Looking around, he found the camp completely still. It seemed that everyone was sleeping. Even if anyone was to notice his flame, he reasoned, it wouldn’t look strange. There were multiple small fires burning throughout the camp, providing pockets of warmth on that freezing night.

Placing the menorah on the floor, he rolled a small wick and filled the first cup with oil. With tears in his eyes, he recited the brachos and lit the first licht. As he sang whatever he could recall of Maoz Tzur, he was transported back to his home in Europe, dancing around the menorah with his brothers. He could taste his mother’s delicious latkes, feel the smooth finish of the carved wooden dreidel, and hear his melamed’s enthusiastic telling of the Chanukah story.

What did I leave? Why did I leave? He asked himself, a deep feeling of remorse flooding his being. There was poverty, cold, and hunger, true, but there was also warmth, light, Chanukah! What do I have here? Absolutely nothing!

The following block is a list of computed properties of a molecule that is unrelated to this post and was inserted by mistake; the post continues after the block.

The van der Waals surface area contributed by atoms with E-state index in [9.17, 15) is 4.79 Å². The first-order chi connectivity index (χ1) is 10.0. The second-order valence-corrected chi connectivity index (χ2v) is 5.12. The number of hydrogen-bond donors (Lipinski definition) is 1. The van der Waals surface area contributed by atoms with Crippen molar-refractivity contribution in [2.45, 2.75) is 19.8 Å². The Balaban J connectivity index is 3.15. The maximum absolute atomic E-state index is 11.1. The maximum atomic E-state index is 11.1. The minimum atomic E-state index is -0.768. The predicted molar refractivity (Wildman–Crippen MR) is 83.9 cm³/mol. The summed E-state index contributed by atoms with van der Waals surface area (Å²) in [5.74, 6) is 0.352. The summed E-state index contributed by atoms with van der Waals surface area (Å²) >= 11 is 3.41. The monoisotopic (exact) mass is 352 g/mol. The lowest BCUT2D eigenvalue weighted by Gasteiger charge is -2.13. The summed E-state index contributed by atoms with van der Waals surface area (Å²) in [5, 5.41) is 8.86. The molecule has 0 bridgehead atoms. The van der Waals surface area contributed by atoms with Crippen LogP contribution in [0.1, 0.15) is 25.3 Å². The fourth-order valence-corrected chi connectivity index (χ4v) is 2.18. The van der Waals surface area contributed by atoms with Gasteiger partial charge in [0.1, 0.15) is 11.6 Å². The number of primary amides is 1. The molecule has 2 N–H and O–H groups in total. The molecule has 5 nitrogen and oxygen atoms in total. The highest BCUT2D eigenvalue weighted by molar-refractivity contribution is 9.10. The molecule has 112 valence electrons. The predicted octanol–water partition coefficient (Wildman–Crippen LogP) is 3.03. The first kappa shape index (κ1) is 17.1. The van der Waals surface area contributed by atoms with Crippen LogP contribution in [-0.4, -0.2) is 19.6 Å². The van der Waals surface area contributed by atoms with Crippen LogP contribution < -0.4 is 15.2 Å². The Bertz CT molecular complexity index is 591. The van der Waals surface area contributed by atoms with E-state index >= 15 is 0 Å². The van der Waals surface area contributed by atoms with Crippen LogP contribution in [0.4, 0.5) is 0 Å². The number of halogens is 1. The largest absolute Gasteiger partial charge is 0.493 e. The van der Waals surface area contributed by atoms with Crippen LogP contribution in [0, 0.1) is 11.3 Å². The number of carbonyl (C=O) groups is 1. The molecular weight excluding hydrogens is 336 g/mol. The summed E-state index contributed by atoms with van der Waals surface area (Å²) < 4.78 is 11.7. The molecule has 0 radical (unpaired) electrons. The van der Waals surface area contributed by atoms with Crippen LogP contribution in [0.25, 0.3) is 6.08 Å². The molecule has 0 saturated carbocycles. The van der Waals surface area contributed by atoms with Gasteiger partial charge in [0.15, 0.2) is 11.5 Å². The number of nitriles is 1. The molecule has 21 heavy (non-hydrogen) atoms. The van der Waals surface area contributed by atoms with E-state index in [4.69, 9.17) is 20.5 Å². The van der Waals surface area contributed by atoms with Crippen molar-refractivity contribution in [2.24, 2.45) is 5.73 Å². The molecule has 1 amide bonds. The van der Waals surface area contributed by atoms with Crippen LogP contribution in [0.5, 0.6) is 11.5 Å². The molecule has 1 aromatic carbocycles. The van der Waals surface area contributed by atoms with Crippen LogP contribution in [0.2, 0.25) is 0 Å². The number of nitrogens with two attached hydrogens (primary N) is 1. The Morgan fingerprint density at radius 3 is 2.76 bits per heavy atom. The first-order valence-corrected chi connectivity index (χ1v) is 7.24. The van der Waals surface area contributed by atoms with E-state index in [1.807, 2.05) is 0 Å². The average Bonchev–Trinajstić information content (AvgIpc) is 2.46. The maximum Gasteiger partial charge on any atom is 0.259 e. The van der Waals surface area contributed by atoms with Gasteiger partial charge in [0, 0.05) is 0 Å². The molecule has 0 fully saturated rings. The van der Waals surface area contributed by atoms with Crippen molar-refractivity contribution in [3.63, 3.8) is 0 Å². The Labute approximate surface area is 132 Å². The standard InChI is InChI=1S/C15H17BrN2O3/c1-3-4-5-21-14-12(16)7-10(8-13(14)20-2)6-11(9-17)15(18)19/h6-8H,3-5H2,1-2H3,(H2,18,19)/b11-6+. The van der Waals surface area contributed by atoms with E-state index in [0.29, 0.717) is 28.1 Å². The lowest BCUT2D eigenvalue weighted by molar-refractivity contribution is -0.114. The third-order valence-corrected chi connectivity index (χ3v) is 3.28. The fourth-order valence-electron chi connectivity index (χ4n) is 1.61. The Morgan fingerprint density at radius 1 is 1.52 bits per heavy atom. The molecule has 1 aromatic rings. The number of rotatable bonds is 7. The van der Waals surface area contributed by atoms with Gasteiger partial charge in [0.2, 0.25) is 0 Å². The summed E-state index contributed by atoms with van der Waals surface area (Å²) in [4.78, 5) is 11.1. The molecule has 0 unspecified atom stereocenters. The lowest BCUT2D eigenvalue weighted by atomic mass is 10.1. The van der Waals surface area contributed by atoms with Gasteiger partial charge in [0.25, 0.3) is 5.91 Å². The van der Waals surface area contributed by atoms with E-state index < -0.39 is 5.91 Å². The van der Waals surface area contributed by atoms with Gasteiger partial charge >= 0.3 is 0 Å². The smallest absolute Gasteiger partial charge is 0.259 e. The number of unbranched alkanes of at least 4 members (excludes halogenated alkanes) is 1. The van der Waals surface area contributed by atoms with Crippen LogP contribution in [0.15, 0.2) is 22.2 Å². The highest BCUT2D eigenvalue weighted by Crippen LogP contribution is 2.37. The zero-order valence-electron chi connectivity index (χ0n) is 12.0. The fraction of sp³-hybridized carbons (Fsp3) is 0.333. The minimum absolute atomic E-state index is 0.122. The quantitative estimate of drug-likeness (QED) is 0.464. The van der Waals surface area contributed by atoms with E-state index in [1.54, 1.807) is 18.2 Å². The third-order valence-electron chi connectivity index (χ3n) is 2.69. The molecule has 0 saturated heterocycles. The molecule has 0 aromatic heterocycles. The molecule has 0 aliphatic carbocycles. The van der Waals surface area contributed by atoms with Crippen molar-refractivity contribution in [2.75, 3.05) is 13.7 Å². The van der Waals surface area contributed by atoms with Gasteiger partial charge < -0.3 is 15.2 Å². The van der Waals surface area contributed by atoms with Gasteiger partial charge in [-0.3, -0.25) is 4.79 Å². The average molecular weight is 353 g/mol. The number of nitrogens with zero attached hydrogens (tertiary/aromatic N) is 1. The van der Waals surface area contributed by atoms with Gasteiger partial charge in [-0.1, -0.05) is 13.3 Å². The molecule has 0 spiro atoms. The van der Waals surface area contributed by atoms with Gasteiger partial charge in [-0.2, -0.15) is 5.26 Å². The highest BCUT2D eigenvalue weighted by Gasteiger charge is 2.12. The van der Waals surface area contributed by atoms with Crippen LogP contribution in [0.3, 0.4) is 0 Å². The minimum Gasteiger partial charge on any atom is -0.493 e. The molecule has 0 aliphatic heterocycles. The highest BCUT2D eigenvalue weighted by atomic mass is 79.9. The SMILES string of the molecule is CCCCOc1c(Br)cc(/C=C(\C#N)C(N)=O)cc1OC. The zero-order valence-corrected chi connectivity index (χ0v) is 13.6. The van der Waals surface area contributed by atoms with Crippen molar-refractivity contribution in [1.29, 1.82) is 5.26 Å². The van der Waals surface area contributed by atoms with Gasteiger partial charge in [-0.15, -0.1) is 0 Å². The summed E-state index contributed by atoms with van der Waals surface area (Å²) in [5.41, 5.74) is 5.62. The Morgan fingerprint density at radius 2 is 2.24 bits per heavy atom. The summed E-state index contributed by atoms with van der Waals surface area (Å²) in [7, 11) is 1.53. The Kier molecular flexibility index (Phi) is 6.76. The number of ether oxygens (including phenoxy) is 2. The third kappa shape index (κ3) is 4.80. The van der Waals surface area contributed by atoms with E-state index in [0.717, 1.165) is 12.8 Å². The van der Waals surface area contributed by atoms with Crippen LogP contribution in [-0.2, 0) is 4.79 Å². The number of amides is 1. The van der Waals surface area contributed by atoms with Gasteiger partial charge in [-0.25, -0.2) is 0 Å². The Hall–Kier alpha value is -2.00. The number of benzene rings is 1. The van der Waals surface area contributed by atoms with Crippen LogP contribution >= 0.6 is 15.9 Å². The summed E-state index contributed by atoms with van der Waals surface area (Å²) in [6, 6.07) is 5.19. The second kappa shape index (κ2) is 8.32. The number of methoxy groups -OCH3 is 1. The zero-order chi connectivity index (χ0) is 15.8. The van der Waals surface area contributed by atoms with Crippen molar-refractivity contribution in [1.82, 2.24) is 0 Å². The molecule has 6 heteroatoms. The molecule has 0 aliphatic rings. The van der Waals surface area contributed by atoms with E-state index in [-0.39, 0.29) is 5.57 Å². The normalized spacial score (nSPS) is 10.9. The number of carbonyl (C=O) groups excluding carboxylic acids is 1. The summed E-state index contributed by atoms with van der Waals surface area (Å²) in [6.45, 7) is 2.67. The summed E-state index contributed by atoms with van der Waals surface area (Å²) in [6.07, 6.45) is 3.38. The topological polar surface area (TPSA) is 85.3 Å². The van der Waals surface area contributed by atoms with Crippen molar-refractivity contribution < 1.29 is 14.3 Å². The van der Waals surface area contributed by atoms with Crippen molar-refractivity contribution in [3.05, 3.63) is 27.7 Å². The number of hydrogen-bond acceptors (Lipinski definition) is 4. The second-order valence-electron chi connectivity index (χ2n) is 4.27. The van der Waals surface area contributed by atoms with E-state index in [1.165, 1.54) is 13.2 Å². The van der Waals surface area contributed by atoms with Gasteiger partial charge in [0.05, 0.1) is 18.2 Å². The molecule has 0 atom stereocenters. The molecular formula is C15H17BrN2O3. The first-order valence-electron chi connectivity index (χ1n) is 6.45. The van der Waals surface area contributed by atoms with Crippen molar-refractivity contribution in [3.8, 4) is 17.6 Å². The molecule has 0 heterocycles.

Lost in his melancholy thoughts, he watched the tiny flame flicker. Suddenly, he was startled to feel a heavy hand on his shoulder. One hand flew instinctively to the hilt of his weapon and he whirled around to confront his intruder.

It was none other than his commander, George Washington, himself.

His arm lifted itself automatically, and he offered the general a full salute.

“Soldier!” General Washington demanded. “What is the meaning of this?”

The Jewish soldier’s felt himself quiver even as he forced himself to remain calm. Realizing that he had no choice but admit the truth, he said, “I am a Jew, general, sir, and these are the Chanukah flames of my menorah.”

“And what is Hanukah?” the general inquired.

In halting tones, the soldier began to relay the story of Chanukah, beginning with the tyrannous rule of the Greeks. He described how a family of Jews, the Maccabim, stood up against the attacks on their religious rights, forming a tiny army with the goal of overthrowing Greek rule and restoring the rightful governance of the Jews to the Jewish people.